An application security researcher recently found out that downloading an HTML attachment could allow hackers to steal files stored on a victim’s computer.
The researcher, Barak Tawily told The Hacker News that he successfully developed a new proof-of-concept attack against Firefox by using an old issue with the browser which is still present even in its latest version.
By taking advantage of the way Firefox uses Same Origin Policy (SOP) for the “file://” scheme URI (Uniform Resource Identifiers), any folder on a system can get access to files in the same folder and subfolders. Now since this Same Origin Policy for the scheme has not been defined clearly in the RFC by IETF, some browsers treat all files in a folder as the same origin while others treat the file with a different origin.
Tawily said that Firefox is the only browser that did not change the insecure implementation of SOP for file URI Scheme. The browser also supports Fetch API over file protocol.
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Through a video demonstration, Tawily was able to show for the first time a complete PoC attack that threatens the security and privacy of Firefox users. Tawily exploited the said known Firefox issue and combined it with a clickjacking attack and a “context switching” bug.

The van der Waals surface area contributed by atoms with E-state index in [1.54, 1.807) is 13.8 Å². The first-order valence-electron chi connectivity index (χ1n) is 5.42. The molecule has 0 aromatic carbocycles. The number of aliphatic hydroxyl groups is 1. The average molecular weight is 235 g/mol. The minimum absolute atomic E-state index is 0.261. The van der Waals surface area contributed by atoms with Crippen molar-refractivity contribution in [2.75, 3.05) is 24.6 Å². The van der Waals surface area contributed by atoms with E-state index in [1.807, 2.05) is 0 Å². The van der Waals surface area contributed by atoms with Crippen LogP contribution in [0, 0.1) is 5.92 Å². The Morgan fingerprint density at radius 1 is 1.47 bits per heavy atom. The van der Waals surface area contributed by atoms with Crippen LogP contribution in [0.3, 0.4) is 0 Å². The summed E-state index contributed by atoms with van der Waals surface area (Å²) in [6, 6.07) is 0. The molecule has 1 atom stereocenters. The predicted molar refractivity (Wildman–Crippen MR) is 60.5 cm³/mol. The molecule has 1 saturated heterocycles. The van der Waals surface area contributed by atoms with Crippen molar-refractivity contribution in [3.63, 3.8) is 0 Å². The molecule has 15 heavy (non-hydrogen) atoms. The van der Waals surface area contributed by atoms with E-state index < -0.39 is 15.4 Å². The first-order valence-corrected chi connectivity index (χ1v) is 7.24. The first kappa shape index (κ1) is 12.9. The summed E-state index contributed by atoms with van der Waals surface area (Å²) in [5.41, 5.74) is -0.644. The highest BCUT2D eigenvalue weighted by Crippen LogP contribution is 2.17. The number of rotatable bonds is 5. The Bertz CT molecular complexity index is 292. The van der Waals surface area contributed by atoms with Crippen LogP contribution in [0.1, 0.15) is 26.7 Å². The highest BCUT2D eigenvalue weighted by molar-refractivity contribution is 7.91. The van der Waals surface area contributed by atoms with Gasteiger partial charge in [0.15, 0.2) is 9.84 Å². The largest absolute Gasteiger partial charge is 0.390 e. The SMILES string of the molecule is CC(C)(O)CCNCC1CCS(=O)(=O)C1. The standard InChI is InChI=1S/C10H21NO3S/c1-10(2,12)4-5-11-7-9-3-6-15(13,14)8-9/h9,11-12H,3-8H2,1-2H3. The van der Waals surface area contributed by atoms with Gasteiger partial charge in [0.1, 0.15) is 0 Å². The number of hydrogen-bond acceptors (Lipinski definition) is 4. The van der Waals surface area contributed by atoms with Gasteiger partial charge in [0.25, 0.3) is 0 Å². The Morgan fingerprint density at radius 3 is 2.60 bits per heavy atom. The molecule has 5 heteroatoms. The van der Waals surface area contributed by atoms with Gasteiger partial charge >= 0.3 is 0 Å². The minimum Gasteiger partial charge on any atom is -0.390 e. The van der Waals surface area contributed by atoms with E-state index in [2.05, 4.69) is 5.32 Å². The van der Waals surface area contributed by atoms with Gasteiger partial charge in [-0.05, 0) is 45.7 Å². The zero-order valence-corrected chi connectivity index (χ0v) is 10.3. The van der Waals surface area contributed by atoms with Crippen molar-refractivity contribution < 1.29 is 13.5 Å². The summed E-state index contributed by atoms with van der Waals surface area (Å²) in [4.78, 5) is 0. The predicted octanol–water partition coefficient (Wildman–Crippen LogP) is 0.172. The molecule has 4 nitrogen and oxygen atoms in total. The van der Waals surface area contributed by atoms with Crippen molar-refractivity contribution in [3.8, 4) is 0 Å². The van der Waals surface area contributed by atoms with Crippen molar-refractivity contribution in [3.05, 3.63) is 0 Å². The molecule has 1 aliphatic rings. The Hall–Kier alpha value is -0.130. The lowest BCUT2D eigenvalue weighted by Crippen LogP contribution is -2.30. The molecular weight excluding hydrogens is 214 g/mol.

This allowed his exploit code to get the list of all files located in the same folder and subfolders where the malicious HTML has been downloaded by the browser or saved by the victim manually, read the content of any specific or all files using Fetch API and send collected data to a remote server via HTTP requests.
For this attack to be successfully executed though, the attackers need to fool Firefox users to download and open a malicious HTML file on the browser. Additionally, victims would also have to click on a fake button to start the exploit. All these actions could happen secretly in the background within seconds and without the knowledge of the victims.
Although the attack requires a bit of social engineering, any Firefox user can still be a victim. Unfortunately, when Tawily reported his findings to Mozilla, the company seems to have no plans of fixing the issue, saying just “Our implementation of the Same Origin Policy allows every file:// URL to get access to files in the same folder and subfolders.”